When that was said—it probably was said by one or two campaigners on the remain side during the referendum campaign—it was used as an argument against voting to leave. The reaction of leave campaigners was to dismiss it, saying it was the politics of fear, that people were being alarmist in talking about leaving the single market and that in fact our trading arrangements would remain absolutely unchanged, because the Germans had to sell us their Mercedes. That was the role it played in the referendum campaign.
I always like to take an intervention from my right hon. and learned Friend. We agree on many things, but not on this, it has to be said. He will remember that, when he was Lord Chancellor, I supported him in getting through his very good and far-reaching reforms—I wish they had all been put through, but they were not, as he knows. To that extent, I have long supported him, but on this I do not fully agree with him. I think it was clear. It is no good saying that “some” people on the remain side said it. The Prime Minister and the Chancellor were the leaders of the remain campaign, certainly on the Government Benches, but also from the stand point of the country, and they were very clear on this. I do not recall anyone—I certainly did not—saying, “No, no, we’ll stay in the single market and customs union.” I have always made the point that leaving means leaving the Court of Justice, the customs union and the single market. Voters were, I believe, clear about that, but we can all debate and rerun the arguments.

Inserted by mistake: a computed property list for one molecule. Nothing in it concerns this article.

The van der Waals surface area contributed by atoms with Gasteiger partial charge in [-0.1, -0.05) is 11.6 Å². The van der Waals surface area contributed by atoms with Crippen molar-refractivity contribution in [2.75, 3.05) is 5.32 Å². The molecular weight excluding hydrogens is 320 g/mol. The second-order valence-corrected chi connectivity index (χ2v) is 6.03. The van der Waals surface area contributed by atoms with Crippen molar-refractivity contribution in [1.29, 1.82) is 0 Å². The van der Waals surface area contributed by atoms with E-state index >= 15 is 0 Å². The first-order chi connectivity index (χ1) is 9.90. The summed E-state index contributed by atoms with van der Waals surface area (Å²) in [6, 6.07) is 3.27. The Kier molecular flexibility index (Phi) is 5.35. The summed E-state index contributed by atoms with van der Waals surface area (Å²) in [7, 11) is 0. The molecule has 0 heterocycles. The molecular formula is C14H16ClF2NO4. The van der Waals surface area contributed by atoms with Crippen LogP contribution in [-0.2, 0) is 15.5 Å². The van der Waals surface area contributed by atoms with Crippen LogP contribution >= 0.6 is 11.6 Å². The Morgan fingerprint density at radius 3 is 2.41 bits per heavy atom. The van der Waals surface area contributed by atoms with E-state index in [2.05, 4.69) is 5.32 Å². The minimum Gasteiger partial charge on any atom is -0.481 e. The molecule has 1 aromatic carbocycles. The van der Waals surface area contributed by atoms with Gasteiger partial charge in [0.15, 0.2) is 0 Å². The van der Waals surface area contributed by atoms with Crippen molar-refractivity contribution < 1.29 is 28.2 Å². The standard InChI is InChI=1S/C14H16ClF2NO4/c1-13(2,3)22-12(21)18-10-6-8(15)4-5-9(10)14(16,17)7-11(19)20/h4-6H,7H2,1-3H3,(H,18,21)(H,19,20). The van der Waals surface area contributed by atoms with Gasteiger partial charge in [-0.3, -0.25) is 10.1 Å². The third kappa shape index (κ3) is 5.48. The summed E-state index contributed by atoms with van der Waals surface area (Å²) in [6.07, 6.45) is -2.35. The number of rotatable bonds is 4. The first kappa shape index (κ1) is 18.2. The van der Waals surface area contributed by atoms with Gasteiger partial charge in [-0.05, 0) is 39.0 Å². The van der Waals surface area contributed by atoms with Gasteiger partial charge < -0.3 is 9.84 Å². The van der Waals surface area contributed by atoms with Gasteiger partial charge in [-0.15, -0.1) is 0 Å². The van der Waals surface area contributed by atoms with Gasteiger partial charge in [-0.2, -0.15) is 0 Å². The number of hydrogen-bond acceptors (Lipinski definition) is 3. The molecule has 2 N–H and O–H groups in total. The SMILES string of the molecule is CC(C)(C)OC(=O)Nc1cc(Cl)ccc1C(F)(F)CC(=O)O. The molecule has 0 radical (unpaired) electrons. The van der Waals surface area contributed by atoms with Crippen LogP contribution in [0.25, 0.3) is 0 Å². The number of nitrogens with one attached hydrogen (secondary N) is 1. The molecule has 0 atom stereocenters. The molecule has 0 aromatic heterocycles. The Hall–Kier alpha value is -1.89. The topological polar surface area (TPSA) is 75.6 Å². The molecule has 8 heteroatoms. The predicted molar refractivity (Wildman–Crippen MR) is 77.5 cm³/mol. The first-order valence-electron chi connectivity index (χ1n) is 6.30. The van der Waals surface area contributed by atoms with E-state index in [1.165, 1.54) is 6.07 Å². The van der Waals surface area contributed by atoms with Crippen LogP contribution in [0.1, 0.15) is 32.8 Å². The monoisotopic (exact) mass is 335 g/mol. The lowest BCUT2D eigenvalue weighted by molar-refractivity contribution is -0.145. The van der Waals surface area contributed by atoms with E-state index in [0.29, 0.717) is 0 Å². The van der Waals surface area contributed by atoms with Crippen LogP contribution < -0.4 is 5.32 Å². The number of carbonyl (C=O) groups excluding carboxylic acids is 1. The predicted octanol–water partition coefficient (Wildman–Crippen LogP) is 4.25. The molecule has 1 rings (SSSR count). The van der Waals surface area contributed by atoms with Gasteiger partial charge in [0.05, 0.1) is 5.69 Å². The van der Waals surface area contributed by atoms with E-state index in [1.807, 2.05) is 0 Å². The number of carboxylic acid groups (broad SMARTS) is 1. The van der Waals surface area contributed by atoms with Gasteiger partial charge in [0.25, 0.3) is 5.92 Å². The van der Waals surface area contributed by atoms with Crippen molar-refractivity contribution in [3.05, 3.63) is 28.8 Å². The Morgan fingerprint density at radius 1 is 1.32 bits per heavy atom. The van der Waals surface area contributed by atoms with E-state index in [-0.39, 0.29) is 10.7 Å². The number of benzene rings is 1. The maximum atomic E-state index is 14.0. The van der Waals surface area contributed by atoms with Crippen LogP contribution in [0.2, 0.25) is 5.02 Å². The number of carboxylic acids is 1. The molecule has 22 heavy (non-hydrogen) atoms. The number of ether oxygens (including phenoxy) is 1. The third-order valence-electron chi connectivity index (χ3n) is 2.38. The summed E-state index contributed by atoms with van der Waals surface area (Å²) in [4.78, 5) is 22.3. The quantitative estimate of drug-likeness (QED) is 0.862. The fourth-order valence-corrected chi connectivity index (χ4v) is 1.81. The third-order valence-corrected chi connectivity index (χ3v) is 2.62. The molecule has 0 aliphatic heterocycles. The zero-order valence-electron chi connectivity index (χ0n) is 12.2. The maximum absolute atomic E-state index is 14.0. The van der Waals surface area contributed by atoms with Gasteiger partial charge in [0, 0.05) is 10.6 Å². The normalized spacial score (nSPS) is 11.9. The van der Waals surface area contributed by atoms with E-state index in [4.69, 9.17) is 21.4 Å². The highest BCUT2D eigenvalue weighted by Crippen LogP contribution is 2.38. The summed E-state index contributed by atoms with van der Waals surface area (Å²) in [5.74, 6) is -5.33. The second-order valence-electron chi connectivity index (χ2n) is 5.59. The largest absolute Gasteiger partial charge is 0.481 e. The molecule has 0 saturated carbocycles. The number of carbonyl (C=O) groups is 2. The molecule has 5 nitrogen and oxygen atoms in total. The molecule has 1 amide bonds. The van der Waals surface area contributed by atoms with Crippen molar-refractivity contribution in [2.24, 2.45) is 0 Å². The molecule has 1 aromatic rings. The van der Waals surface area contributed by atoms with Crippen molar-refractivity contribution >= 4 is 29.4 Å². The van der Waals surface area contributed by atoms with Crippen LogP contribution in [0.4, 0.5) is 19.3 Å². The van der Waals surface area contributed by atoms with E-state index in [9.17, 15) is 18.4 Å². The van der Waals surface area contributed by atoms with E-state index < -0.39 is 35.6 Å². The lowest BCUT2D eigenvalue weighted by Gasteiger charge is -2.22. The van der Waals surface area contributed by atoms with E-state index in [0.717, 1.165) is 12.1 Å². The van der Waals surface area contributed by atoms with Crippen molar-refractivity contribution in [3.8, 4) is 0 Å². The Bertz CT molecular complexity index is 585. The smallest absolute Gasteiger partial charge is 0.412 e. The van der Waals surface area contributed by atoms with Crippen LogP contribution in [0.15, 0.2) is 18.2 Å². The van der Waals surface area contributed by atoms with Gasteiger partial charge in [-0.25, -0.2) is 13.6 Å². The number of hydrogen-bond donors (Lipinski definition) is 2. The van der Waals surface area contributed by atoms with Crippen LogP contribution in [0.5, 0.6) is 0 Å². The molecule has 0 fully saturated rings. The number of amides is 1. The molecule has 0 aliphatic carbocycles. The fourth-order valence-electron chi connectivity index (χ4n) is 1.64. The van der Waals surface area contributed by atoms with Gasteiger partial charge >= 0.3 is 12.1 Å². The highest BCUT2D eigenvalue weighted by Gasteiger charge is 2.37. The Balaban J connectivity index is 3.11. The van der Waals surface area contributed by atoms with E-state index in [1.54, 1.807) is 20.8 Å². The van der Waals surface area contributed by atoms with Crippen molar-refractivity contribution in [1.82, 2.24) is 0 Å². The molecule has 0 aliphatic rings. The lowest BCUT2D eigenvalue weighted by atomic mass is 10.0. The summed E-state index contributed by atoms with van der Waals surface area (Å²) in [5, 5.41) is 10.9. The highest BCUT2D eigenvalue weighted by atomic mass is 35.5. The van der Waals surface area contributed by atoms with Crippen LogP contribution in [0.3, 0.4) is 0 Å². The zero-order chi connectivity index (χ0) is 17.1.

I will undertake to send to my right hon. Friend a list of the various quotes from leading members of the leave campaign who told the British people, “There will be no change in our trading arrangements”, “We’ll do deals in a day and a half”, “We can be like Norway”, “We might want to be like Switzerland”, and so on and so forth. It was made very clear to the British people that the trading arrangements and economic benefits of the EU would remain the same. Does he honestly think that in his constituency of an evening in the Dog and Duck people sat there and said, “I tell you what, you know this single market, well I’m all for out of that”? Does he honestly think they really understood the issue, when there are obviously right hon. and hon. Members in this House who still do not understand what the single market and the customs union are?